Fascia and Qigong
Qigong (pronounced chigung) directly translated means energy skill/ training.
Qigong can be practised as a series of flowing movements or practised without movement other than breathwork and mind focus.
There are obvious musculoskeletal benefits alongside developing internal awareness, sensitivity and a calming of the mind.
Practising Qigong can lead to deep relaxation that brings benefits in itself. This also allows for the freeing up the of flow of bodily fluids through the systems we are aware of in the West, circulatory, lymph and digestive but also the flow of Qi through the chinese meridian system as used in acupunture.
Ba duan Jin (eight silk brocades) and Wu Xin Xi ( Five Animals) are both ancient qigong forms that work with all the meridians facilitating balance and promoting health and self healing.
In China qigong is part of the national health plan with it being practised in Hospitals, schools and workplaces. Currently tai chi, better known in the West, is popular in China but many more have Qigong as part of their daily practise.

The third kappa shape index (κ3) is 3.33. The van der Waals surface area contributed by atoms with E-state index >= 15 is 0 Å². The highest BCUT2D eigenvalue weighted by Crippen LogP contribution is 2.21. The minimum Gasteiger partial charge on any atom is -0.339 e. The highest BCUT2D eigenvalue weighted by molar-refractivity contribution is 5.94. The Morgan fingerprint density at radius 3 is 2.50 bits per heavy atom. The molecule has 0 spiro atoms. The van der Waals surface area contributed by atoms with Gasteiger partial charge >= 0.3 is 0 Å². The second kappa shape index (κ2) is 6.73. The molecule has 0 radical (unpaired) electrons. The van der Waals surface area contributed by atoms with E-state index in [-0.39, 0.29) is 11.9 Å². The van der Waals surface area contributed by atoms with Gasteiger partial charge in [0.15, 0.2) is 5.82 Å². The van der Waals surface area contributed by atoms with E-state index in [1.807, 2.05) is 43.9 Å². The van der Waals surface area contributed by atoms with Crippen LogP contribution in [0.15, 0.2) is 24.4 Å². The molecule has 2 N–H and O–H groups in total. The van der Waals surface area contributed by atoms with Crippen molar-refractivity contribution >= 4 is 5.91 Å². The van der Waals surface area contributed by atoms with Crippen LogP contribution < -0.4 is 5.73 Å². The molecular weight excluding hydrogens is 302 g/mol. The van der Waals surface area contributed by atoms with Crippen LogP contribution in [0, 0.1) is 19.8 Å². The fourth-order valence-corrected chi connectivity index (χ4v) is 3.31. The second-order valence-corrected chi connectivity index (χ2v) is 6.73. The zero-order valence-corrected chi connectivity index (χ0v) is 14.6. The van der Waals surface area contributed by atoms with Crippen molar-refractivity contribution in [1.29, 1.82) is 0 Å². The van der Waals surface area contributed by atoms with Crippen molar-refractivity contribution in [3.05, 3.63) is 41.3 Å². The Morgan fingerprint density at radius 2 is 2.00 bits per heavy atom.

Interestingly, the relatively new research in western medicine into fascia and myofascial trains run very closely along the same routes as the ancient chinese meridians.
The following documentory explores the fascia with regard to the musculoskeletal system, the impact of stress, and the experience of pain.This opens up a whole new world of understanding of the body and , I hope, help to promote how the body can heal itself.
There is a long way,however, to catch up with the knowledge of the fascial realtionship to the internal organs, its potential as a trainable sense organ and its interralationship with both the internal and external stimuli.
The video below I am sharing mentions, physiotherapy, yoga and acupunture but not Qigong.
So I let you draw your own conculsions from the programme and invite you to experience qigong for yourself!
Watch The Mysterious World Under The Skin documentary